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“Hey, Rito, why haven’t you ever improved the tutorial for League of Legends?”
How many jokes have you heard about Ashe buying Thornmail? We’ve heard a lot.
Typically the onboarding experience in a game—the tutorial and other elements that try and teach you the basics of how to play—is one of the most important features for a game developer to get right.
League has been a really unusual case because it grew much faster than anyone anticipated, despite having a pretty lackluster onboarding experience. The typical way a lot of us learned how to play League was that our friends brought us in, told us what we needed to worry about now, and explained to us what we could safely ignore for the moment. Essentially, the community was League’s onboarding.
We want League to be a game that stands the test of time and is played around the world for many years, which means getting new players into the game has to be a part of the equation. We are grateful that the community has been able to carry the load for onboarding for a long time, but it’s time that we held up our end of the bargain. In the next few patches, you’re going to start to see some changes to the entire new player experience for League.
“Are you guys changing the target audience for League?”
Nope. I want to take extra effort to reassure you that we are not interested in fundamentally redefining the audience for League of Legends.
It’s you guys.
League has thrived because of a dedicated community that loves the game as much as we do, and we absolutely do not take you for granted. We aren’t interested in sacrificing the depth and replayability of League in order to make it more accessible, and we aren’t trying to broaden our audience or make League “more casual.” We just want to make it easier for players who we think will enjoy the game to discover it.
“Okay, so what’s different this time?”
I want to start by explaining our philosophy so that hopefully when you see the changes, they’ll make some sense to you all.
We think the games with the best tutorials do a clever job of hiding the fact that you’re learning the game, and instead focus on the fun.
League is a really complicated game, and you need to understand a lot of information before you can be even reasonably effective. However, we think it’s a mistake to bury new players under too many facts and features before they have even decided if League is a game they want to invest in.
Any reasonably dedicated League player never stops learning. If you want to get better at landing combos, you might head to Twitch or YouTube or watch a streamer to see what he or she does. If you are looking for item or rune builds, you might head to op.gg or Reddit to review common and pro builds. Because you’ve already chosen to play League, you invest the time to get better at it.
We want to take the same approach with new players. We want them to understand why the game is fun, and then hopefully they’ll spend the effort to learn the millions of things they need to learn in order to get better at playing.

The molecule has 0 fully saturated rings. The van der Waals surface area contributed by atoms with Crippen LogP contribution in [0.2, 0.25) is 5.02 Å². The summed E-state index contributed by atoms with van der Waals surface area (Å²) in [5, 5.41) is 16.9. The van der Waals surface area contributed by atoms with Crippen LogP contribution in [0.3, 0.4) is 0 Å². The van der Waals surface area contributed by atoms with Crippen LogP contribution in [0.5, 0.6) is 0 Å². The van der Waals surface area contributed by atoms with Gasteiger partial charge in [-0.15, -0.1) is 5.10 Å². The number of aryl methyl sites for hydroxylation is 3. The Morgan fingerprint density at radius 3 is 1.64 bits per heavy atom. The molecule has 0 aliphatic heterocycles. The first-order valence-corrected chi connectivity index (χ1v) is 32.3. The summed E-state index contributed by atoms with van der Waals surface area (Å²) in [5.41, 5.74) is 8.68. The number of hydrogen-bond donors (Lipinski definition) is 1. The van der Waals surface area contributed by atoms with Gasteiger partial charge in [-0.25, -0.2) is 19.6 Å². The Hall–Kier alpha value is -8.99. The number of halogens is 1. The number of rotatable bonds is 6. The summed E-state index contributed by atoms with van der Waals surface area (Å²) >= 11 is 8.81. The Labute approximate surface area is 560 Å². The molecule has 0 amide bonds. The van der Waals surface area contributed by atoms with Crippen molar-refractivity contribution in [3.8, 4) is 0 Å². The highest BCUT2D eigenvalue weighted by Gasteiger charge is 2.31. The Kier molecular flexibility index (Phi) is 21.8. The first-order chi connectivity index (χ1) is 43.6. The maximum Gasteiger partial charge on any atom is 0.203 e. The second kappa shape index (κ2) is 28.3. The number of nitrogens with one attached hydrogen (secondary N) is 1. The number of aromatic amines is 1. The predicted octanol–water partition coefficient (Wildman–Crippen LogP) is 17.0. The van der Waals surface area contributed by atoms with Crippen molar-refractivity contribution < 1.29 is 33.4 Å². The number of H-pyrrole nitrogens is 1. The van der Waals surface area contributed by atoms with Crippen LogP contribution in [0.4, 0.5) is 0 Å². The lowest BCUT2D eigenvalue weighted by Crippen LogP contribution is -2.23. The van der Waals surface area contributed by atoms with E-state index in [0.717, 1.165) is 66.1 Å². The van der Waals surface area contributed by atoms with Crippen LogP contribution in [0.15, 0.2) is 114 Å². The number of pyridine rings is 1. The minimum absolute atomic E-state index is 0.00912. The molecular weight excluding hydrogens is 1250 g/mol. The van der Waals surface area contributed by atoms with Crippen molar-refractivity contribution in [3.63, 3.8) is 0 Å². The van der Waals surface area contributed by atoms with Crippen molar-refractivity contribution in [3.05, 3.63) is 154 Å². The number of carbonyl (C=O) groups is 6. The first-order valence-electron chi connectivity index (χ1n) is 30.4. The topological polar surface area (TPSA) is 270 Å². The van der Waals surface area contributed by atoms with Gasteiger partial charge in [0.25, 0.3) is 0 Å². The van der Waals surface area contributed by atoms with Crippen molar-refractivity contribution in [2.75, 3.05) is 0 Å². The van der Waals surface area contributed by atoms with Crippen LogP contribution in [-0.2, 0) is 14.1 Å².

If you were to ask me of a game that onboards players really well, I’d suggest almost any Nintendo Mario game. A side-scroller probably starts you on a level with no visible enemies and nowhere to go but forwards. The game is not popping up a bunch of intrusive instructions about push B to jump or whatever. You start trying out buttons and see what happens. Eventually you move forwards. Eventually you have to jump to continue. Eventually you encounter an enemy, and you might have to jump on it to defeat it.
I mention all of this because if you ever take a look at our new tutorial, you might be surprised at what it doesn’t include. It doesn’t tell you about last hitting. It doesn’t even teach you about buying items. We know how freaking complicated League is, so our urge is always to add more and more instructions, and I suspect many of you will feel the same way. But all of that will come in time.
We’ve already taken some steps to improve the download and sign up stages for League, and soon you’ll see some changes to the client for new player as well. What we are envisioning is something like three short tutorials that prepare a new player for intro bots, some co-op games, and ultimately PvP.
Work-in-progress of the first new tutorial, where control prompts appear when a player hasn’t progressed in a bit.
Long term, there’s a lot more we’d like to do, assuming these changes are even successful. We’d like to have an option to let experienced players skip over the tutorial, which has the added benefit of new players being placed with other new players in their earlier games. We’d like to make it easier for you to bring friends into the game. We’d like to delay steps like choosing a Summoner name. And we’d like to take on some really difficult problems, like decreasing the time it takes for an initial download.
Hopefully this provide some perspective. We’d love to get your thoughts, but keep in mind it’s really hard for those of us who are so close to the game (meaning both Rioters and you all) to be able to get into the new player mindset. Again, we’re not trying to add players to the game who will ultimately realize that it’s not for them. But we do want to help players who we think would love League to wade right in.